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Hague Tribunal

HAGUE TRIBUNAL

The Hague Tribunal was an arbitration court established for the purpose of facilitating immediate recourse for the settlement of international disputes. As of 1993, the term is often used to refer to the International Criminal Tribunal for the Former Yugoslavia (ICTY), which has prose-cutorial and adjudicatory powers. Both entities are commonly referred to transitionally as the Hague Tribunal, although technically speaking, they are not the same.

The Hague Tribunal was established by the Hague Peace Conference in 1899 to provide a permanent court accessible at all times for the resolution of international differences. The court was granted jurisdiction over all arbitration cases, provided the parties thereto did not decide to institute a special tribunal. In addition, an international bureau was established to act as a registry for the tribunal and to serve as the channel of communications with respect to the meetings of the court.

The Hague Tribunal is considered permanent due to the fact that there is a permanent list of members from among whom the arbitrators are chosen. In 1907 at the Second Hague Conference it was provided that of the two arbitrators selected by each of the parties, only one could be a national of the state appointing him or her.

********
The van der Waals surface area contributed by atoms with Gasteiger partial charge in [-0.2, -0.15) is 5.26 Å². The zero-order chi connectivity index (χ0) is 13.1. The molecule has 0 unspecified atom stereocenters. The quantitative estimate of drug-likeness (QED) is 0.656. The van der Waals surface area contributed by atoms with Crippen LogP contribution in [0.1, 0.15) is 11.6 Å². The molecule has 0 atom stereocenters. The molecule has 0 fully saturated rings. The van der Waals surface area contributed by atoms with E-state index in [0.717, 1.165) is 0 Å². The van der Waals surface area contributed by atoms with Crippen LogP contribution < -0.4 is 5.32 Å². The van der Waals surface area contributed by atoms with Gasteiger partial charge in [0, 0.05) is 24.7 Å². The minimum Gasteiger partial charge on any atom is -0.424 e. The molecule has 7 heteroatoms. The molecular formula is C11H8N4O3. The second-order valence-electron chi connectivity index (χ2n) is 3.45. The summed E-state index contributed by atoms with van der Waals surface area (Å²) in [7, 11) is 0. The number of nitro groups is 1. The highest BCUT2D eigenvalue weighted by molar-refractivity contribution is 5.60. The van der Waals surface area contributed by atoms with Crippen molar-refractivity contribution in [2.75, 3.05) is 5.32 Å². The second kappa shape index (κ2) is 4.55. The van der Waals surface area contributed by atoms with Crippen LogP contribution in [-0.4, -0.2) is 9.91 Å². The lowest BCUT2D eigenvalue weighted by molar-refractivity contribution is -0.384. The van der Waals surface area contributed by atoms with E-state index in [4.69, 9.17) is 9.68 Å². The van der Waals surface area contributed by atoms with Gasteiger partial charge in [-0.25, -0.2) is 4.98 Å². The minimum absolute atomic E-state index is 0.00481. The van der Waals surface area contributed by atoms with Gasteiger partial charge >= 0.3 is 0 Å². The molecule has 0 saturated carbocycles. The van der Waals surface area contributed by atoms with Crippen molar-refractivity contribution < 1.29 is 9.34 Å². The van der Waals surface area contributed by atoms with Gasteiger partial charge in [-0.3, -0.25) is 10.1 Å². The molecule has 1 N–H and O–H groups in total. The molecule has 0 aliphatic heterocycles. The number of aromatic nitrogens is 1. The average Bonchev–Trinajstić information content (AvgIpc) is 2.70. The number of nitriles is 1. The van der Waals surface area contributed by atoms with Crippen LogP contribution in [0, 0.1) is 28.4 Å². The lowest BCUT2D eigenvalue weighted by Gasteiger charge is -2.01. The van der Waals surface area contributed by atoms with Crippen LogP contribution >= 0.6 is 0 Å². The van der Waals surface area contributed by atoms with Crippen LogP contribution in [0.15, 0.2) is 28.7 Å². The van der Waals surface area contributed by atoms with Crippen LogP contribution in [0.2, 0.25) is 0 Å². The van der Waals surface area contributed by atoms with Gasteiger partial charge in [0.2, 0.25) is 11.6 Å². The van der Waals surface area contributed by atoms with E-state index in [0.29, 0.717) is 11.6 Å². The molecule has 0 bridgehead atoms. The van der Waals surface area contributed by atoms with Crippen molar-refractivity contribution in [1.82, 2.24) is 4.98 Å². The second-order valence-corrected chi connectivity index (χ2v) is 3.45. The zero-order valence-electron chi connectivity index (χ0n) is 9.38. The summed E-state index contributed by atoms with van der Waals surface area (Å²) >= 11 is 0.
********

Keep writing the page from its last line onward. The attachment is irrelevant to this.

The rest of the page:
In 1993, the united nations (UN) Security Council passed a resolution to establish within the Hague, Netherlands, an ad hoc international 14-judge court expressly mandated to prosecute and adjudicate war crimes, genocide, and crimes against humanity committed on the territory of the former Yugoslavia. This International Criminal Tribunal for the Former Yugoslavia (ICTY) is often referred to as the Hague Tribunal. (Subsequent resolutions have increased the court to 16 members as well as a special force of ad litem judges.) The tribunal is composed of three chambers and an appeal chamber. Judges are elected by the UN Assembly but are nominated for four-year terms by their respective countries.

The UN Security Council also chooses a prosecutor who, in the name of the tribunal, brings indictments. The tribunal has power to impose prison sentences up to life but has no power to impose the death penalty. Sentences meted by the tribunal are served in various prison systems of several nations with whom the tribunal has made formal arrangements. The tribunal has no policing power or police force and relies for these on the mandated cooperation of various states for arrests, documents, and compulsory producing of witnesses. It operates on an annual budget of approximately $100 million.